Comcast, for example, assigned Juan Otero, a former Department of Homeland Security official who serves on the board of the Congressional Hispanic Caucus Institute and now works as a Comcast lobbyist, to be the point person to work with Mr. Cárdenas.

Meanwhile, Jennifer Stewart, an African-American lobbyist on the Congressional Black Caucus Institute board, was assigned to work with Marc Veasey, Democrat of Texas, who is also black. She personally appealed to Mr. Veasey’s staff, urging that he not sign a letter last August questioning the deal, according to an email obtained by The New York Times, citing the company’s work on behalf of the minority community. (Mr. Veasey still signed a related letter.)

Comcast also asked Jordan Goldstein, a former official at the Federal Communications Commission who is now a Comcast regulatory affairs executive, to work with [Connecticut Sen. Richard] Blumenthal’s office. Mr. Goldstein had previously developed a working relationship with Joel Kelsey, a legislative assistant in charge of reviewing the matter for the senator, who is a member of the Senate Commerce Committee.

At the state level, it also hired at least two former state attorneys general — Patrick C. Lynch of Rhode Island and Walter W. Cohen of Pennsylvania — to reach out to state officials, who in many cases have their own antitrust powers, to try to remove impediments to the deal’s approval.
Senator Blumenthal, Eric has already pointed out, "was critical from the deal from the start." He says now, ""There are limits as to how effective even the best advocate can be with a losing case, as this merger would have further enhanced this company’s incentive, its means and its history of abuse of market power."

Oh my.
Lawmakers cited a variety of reasons as to why Comcast’s elaborate pitch failed to gain traction this time: The miserable customer service ratings the company earns, for instance, made politicians leery of helping it out. In addition, there were much more substantial antitrust concerns associated with this deal, and some members of Congress said they thought Comcast had failed to live up to its promises in the NBCUniversal deal, and so could not be trusted this time.

Other lawmakers and staff members on Capitol Hill, in interviews Friday, cited Comcast’s swagger in trying to promote this deal. They said they felt that Comcast was so convinced in the early stages that the deal would be approved that it was dismissing concerns about the transaction, or simply taking the conversation in a different direction when asked about them.
"The miserable customer service ratings the company earns made politicians leery of helping it out"? And members "thought Comcast had failed to live up to its promises in the NBCUniversal deal and so could not be trusted this time"? Oh my.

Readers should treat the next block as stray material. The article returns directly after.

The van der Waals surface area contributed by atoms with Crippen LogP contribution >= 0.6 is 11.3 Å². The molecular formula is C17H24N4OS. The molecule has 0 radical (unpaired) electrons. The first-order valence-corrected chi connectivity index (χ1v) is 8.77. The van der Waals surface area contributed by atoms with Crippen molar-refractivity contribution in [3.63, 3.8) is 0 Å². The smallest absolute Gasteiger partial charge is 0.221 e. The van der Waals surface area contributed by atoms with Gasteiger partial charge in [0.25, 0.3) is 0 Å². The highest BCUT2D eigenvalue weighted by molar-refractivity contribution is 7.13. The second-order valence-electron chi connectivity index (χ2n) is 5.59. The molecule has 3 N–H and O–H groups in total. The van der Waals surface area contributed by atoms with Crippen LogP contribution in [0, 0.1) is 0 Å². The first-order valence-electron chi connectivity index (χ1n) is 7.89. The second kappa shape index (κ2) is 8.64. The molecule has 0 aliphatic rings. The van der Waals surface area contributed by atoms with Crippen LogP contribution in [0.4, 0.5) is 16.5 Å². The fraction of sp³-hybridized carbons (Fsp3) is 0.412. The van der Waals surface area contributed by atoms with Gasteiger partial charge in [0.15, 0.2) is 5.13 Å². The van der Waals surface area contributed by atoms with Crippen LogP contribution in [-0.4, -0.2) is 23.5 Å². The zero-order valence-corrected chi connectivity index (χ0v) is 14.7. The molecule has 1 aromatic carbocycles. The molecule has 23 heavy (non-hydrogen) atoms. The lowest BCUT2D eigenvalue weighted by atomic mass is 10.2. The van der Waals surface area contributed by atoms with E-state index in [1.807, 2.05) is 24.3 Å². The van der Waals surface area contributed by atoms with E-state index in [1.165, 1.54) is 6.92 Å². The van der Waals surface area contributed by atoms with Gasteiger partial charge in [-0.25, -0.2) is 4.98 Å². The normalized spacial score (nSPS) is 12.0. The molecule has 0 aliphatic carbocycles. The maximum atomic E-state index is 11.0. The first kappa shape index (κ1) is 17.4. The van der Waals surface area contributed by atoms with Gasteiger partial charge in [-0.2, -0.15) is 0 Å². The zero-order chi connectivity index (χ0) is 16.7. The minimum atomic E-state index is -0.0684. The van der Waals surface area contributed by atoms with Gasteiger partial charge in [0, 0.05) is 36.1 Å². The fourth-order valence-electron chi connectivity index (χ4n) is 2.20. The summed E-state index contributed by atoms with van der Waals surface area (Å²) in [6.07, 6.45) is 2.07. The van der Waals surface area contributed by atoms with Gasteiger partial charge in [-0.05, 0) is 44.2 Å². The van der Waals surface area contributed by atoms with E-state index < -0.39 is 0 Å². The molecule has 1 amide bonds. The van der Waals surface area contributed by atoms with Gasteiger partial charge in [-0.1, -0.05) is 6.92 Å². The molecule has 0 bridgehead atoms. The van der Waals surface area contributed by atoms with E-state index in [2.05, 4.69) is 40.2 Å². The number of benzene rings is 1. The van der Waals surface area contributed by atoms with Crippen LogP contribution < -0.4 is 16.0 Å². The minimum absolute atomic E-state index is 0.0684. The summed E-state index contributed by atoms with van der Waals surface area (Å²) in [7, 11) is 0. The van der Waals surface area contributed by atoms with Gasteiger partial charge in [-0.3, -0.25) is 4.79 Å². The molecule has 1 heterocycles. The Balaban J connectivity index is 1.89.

Comcast itself isn't talking much.
Comcast did not offer on Friday its own post-mortem on the deal’s collapse. "Today, we move on," the Comcast chairman and chief executive Brian L. Roberts said in his short statement. A Comcast spokeswoman declined to comment further.
We learn, though, that "in some cases, lawmakers like Mr. Cárdenas and Mr. Blumenthal had private conversations with Thomas Wheeler, the chairman of the F.C.C., to express their reservations." Oh my. And Senator Blumenthal "also spoke directly with Mr. Cohen," the master lobbyist, "who visited the senator’s office for a chat." The senator, however, "said he came away from the meeting unconvinced."

So did "others on Capitol Hill who had similar conversations," like the two quoted at the top of this post, the "senior Senate staff aide who spoke on the condition of anonymity because he was not authorized to speak publicly," and Rep. Maxine Waters."

Meanwhile Comcast is "mov[ing] forward." Watch out in case it comes too close. Unless you're already one of its customers, in which case God have mercy on your soul. And we TWC customers are left to wonder what's in store for us next.

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At 1:31 AM, Anonymous Anonymous said...

Time-Warner can't service the customers it already has and gouges. Comcast would make it worse, intentionally.

At 11:19 AM, Anonymous ap215 said...

Here's an interesting article on the merger don't be surprised if these two companies meet again down the road to revisit this failed deal & sweeten it.